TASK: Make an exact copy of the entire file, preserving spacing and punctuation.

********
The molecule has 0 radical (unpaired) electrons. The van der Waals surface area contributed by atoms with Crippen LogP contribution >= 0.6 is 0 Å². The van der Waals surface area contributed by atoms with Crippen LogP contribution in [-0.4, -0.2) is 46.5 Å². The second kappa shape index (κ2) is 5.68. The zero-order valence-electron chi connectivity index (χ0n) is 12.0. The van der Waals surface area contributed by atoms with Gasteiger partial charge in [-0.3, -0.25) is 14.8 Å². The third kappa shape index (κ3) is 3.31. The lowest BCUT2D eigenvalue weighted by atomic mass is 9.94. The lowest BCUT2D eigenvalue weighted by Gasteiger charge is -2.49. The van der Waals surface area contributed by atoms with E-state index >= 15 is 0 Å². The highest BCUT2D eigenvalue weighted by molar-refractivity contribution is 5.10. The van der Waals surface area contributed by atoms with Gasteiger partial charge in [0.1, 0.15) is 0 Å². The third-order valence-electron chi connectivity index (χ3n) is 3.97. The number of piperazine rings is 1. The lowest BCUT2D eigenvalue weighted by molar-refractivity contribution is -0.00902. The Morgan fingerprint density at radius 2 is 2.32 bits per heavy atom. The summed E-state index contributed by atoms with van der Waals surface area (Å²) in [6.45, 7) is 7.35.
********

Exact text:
The molecule has 0 radical (unpaired) electrons. The van der Waals surface area contributed by atoms with Crippen LogP contribution >= 0.6 is 0 Å². The van der Waals surface area contributed by atoms with Crippen LogP contribution in [-0.4, -0.2) is 46.5 Å². The second kappa shape index (κ2) is 5.68. The zero-order valence-electron chi connectivity index (χ0n) is 12.0. The van der Waals surface area contributed by atoms with Gasteiger partial charge in [-0.3, -0.25) is 14.8 Å². The third kappa shape index (κ3) is 3.31. The lowest BCUT2D eigenvalue weighted by atomic mass is 9.94. The lowest BCUT2D eigenvalue weighted by Gasteiger charge is -2.49. The van der Waals surface area contributed by atoms with E-state index >= 15 is 0 Å². The highest BCUT2D eigenvalue weighted by molar-refractivity contribution is 5.10. The van der Waals surface area contributed by atoms with Gasteiger partial charge in [0.1, 0.15) is 0 Å². The third-order valence-electron chi connectivity index (χ3n) is 3.97. The number of piperazine rings is 1. The lowest BCUT2D eigenvalue weighted by molar-refractivity contribution is -0.00902. The Morgan fingerprint density at radius 2 is 2.32 bits per heavy atom. The summed E-state index contributed by atoms with van der Waals surface area (Å²) in [6.45, 7) is 7.35.